(3) Capote's Idabel Thompkins from his first book, Other Voices, Other Rooms (1948), unmistakably calls to mind a young Harper Lee, while Lee's portrayal of Dill from To Kill a Mockingbird (1960) as "a pocket Merlin" with the knack for storytelling can hardly be based on anyone else but Truman Capote. In his recent story of their childhood friendship, Tru & Nelle (2016), Greg Neri builds a narrative from their first encounter in Monroeville, Alabama, when she was six and he seven, up to a startling scene when Ku Klux Klan members disrupt a Halloween party Truman organized.

(4) Petry describes how Lee was pressured to modify her draft extensively, rewriting and reorganizing considerable sections of the text (160-61). The pervasive change of genre understandably affected the book, throwing the narrative voice out of balance. To Murray, however, Petry's account of the unification process fails to fully embrace the importance of Lee's own artistic preference for writing short stories rather than novels (77-78). See also The Author and His Audience 27-29 for a description of the progression of the manuscript from submission to publication.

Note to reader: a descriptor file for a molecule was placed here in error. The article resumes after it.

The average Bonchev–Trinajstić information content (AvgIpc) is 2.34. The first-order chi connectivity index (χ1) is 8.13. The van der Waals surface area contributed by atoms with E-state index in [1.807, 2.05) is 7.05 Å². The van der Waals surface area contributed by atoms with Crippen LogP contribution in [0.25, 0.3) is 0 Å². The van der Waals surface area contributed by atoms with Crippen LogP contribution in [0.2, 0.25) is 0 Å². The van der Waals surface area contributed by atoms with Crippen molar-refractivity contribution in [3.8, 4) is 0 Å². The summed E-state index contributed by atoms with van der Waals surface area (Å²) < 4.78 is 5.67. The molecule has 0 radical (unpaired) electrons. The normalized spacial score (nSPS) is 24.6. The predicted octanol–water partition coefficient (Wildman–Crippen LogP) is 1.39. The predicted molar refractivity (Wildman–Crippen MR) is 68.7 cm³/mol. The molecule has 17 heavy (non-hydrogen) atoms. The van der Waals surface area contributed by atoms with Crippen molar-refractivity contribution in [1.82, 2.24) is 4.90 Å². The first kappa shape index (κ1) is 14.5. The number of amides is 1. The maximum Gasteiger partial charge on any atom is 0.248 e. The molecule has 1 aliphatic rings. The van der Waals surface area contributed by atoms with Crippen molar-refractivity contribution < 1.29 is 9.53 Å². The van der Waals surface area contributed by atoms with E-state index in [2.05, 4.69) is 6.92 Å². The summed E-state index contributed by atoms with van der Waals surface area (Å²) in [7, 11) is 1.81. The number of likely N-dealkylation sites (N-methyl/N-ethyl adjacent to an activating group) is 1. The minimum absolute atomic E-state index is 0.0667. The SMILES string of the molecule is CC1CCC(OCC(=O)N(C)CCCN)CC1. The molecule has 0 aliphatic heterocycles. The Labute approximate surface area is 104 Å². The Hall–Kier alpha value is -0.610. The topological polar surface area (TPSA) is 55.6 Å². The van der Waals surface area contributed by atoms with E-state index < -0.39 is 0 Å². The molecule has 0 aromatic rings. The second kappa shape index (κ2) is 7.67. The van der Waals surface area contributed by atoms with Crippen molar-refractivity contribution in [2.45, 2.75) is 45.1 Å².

(5) See for example Mosteller and Wallace's analysis of the authorship of The Federalist.

(6) Mathematical explanation of multivariate methodology in its different flavors is discussed in length in several studies as well as in textbooks. A few recent books include: G. James, D. Witten, T. Hastie, R. Tibshirani, An Introduction to Statistical Learning with Applications in R (2014); P. Fleach, Machine Learning: The Art and Science of Algorithms That Make Sense of Data (2015); R. H. Baayen, Analyzing Linguistic Data: A Practical Introduction to Statistics Using R (2008), especially the chapter "Clustering and Classification."

Caption: Figure 1. Cluster analysis bootstrap consensus tree showing the nearest neighbor patterns between selected writers of the American South.

Caption: Figure 2. Network analysis of selected writers of the American South.

Caption: Figure 3. Rolling Classify analysis of the usage of 100 most frequent words in Lee's To Kill A Mockingbird, compared against Go Set A Watchman and several books by Tay Hohoff and Truman Capote (TC).

Caption: Figure 4. Rolling Classify analysis of the usage of 500 most frequent words in Lee's To Kill A Mockingbird, compared against Go Set A Watchman and several books by Tay Hohoffand Truman Capote (TC).
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Author:Rybicki, Jan; Eder, Maciej; Choinski, Michal
Publication:The Mississippi Quarterly
Article Type:Critical essay
Date:Jun 22, 2017